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Buy or Sell: Wii U, Next-Gen, Oculus Rift, Arcades

by on December 24, 2013
 

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With 2013 about to be in our rear-view mirrors, we thought it was high time to bring back Buy or Sell, which we’ve had on hiatus for a few weeks.  So we’ve brought on Ryan Bates and Sean Garmer to share their thoughts on a number of topics, ranging from the arcades, Oculus rift, the Wii U and more.  So let’s get right to it!

 

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1. Sales of the Wii U will continue to be mediocre until Super Smash Bros. gets released.

Ryan Bates:SELL. I guess it really depends on where you set the bar for mediocrity, but let’s look at recent developments. We at GotGame gave Super Mario 3D World 4.8 out of 5 stars, and pretty much every critic is following suit. Thanks to the latest Nintendo Direct, the games people are talking about aren’t being found on the PS4 or Xbox One. People are talking about Mario Kart 8, Hyrule Warriors, and Rosalina being in SSBU. Even DKC: Tropical Freeze is getting some buzz. Now of course, when it comes out and I start my reign of GotGame Domination with my homegirls Peach and Zelda, Wii Us will be flying off the shelves faster than Ramon’s orders of hotcakes, but don’t be misled. I think we shall see Wii U sales steadily ramp up to that point in anticipation.

(PS: Hey Reggie… a little Zelda U wouldn’t hurt things either. Thanks for biffing it at the VGX thing.)

Sean Garmer: BUY. Nintendo chose to release two of their heaviest hitting games right in the middle of the holiday season, which would always be a good idea, except that two new consoles also launched around the same time and since the Wii U is not anywhere near comparable to those two behemoths people didn’t jump for the alternative. I’m sure Mario 3D sold a fair share of his consoles, but even Nintendo knows it’s great hope lies with Super Smash Bros. The multiplayer aspect alone can get gamers to buy a Wii U just for that game. Whereas with Mario you sort of know what you are getting, Super Smash Bros always delivers and is fun for everyone. I don’t know a soul out there that doesn’t enjoy that game.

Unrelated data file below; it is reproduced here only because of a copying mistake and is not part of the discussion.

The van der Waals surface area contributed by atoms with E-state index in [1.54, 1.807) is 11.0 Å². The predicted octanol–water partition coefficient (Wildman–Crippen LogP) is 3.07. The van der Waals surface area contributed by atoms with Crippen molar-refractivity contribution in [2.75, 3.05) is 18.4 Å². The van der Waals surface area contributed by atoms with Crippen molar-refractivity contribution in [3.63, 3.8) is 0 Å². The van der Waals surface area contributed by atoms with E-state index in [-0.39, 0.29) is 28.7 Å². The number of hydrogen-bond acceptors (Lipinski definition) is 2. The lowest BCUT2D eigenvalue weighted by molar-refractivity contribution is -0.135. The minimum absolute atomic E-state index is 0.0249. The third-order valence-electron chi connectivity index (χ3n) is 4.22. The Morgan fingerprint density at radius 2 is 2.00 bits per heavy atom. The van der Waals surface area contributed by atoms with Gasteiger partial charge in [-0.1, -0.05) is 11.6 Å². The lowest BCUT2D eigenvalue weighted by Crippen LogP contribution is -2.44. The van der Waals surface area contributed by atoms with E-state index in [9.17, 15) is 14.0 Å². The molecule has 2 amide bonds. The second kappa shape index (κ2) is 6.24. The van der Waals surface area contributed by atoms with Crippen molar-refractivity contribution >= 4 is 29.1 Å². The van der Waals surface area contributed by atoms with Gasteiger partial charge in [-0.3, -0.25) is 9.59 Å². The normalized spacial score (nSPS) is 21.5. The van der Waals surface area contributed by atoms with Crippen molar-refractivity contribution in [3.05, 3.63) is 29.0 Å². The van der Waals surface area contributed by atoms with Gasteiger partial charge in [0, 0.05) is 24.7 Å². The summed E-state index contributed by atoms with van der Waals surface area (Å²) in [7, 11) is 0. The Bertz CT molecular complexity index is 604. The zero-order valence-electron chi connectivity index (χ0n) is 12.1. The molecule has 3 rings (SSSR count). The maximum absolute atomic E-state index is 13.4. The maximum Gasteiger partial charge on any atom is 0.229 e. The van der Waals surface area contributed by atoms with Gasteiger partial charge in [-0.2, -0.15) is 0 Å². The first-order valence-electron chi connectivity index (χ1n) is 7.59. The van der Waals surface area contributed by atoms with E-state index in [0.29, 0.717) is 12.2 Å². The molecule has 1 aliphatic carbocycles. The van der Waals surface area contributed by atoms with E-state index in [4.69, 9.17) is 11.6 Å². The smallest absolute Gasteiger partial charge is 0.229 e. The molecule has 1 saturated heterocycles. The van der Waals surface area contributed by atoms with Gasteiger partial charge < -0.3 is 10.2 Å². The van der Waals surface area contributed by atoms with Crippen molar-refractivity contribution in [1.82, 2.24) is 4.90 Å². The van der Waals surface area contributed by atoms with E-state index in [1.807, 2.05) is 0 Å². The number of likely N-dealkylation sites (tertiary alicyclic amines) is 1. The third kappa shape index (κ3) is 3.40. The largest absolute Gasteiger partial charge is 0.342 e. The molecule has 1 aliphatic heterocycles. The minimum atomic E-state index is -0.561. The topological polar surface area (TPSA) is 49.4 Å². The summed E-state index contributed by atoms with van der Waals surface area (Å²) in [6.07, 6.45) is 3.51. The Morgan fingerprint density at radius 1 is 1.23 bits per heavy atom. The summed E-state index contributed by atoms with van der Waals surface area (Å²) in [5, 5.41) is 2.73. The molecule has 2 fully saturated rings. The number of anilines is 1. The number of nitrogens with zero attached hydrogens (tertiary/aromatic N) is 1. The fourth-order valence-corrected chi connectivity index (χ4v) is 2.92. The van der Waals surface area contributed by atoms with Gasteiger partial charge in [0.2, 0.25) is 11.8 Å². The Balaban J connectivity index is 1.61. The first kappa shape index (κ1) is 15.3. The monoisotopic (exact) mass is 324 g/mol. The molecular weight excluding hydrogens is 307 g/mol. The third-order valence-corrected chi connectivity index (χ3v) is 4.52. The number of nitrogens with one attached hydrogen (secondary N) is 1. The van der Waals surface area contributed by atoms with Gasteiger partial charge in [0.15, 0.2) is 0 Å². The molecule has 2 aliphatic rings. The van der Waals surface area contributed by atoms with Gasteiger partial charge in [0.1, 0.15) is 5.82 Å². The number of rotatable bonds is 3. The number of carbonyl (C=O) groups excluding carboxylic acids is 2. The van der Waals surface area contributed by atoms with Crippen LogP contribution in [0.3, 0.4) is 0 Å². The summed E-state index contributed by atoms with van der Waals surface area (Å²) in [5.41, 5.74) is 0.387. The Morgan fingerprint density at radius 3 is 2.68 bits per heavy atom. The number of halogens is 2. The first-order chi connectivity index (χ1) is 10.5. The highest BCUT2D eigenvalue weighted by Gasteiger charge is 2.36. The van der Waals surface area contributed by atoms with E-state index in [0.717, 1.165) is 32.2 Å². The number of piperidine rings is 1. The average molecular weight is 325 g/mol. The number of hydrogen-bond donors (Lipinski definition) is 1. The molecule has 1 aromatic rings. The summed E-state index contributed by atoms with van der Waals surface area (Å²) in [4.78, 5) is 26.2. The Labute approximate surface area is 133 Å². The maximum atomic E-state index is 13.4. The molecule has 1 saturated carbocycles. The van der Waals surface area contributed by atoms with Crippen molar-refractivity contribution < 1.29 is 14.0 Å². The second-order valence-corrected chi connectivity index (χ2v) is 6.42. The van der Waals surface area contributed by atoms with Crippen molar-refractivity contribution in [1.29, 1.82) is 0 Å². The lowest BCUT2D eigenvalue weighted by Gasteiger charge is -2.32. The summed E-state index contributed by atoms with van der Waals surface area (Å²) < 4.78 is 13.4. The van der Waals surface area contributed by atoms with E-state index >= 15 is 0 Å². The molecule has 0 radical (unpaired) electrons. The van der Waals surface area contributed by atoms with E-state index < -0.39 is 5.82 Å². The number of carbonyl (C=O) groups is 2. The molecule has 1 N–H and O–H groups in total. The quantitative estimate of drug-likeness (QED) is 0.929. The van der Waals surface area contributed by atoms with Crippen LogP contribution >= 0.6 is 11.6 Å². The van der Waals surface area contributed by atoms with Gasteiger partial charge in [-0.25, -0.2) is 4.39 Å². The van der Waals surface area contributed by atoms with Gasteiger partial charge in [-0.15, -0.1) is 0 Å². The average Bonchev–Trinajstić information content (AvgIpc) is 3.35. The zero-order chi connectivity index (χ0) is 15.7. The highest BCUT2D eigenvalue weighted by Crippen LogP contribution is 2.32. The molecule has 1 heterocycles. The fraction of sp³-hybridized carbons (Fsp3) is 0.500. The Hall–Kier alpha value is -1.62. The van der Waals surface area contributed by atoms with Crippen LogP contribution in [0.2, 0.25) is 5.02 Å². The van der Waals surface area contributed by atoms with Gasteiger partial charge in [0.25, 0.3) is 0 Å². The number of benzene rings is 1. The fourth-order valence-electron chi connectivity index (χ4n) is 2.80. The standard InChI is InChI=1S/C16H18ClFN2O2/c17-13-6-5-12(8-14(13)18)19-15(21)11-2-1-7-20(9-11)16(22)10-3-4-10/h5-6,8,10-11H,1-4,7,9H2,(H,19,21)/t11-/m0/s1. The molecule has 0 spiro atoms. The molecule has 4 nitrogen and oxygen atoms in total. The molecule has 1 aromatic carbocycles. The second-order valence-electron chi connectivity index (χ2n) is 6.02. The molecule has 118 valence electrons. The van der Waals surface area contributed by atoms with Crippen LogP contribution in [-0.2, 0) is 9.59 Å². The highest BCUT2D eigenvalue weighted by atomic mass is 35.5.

You can utilize DS4 share button without spamming your friends.

2. You feel like given the price tag and the similar third party titles, the PS4 is a better value over the Xbox One.

Ryan Bates: BUY. Literally… I’d buy the PS4 right now. Save for Dead Rising 3, there’s nothing out there that compels me not to save $100. Plus, as I’ve mentioned before, PS4 will have Murdered: Soul Suspect, Thief, Kingdom Hearts 3, and Final Fantasy XV. Xbro has yet to serve me up something that juicy that I want to book a reservation at their restaurant for. (Man, I must be hungry.)

Sean Garmer:  BUY (At Face Value.) I’m guessing we are not going off of what’s only available right now and instead looking at the big picture. Overall, with the lower price tag if you are solely a gamer that only cares about video games the PS4 is the console to buy. Why spend $100 on another console where you will probably never want to use all of its features? However,  I on the other hand, and I know I’m not the only person out there that feels like this, have always been a fan of the Kinect, I’m intrigued by having the switching mechanic between watching TV, playing a game, watching a movie, snapping to Skype, and so forth. I do like many of Sony’s exclusives, but with my two main interests Kingdom Hearts 3 and the Final Fantasy game headed to Xbox One as well, I feel like the extra $100 is worth it and hope to be able to purchase an Xbox One soon.

The PS4 might save you money, but value is in the eye of the beholder and I don’t think it is fair to determine value based on $100 when both systems are pretty much going to have the same games, graphics, and gaming capabilities. It all depends on how much you like the extra stuff each system does.

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3. With the next-generation finally in full swing, next year’s E3 may be the most incredible one to date.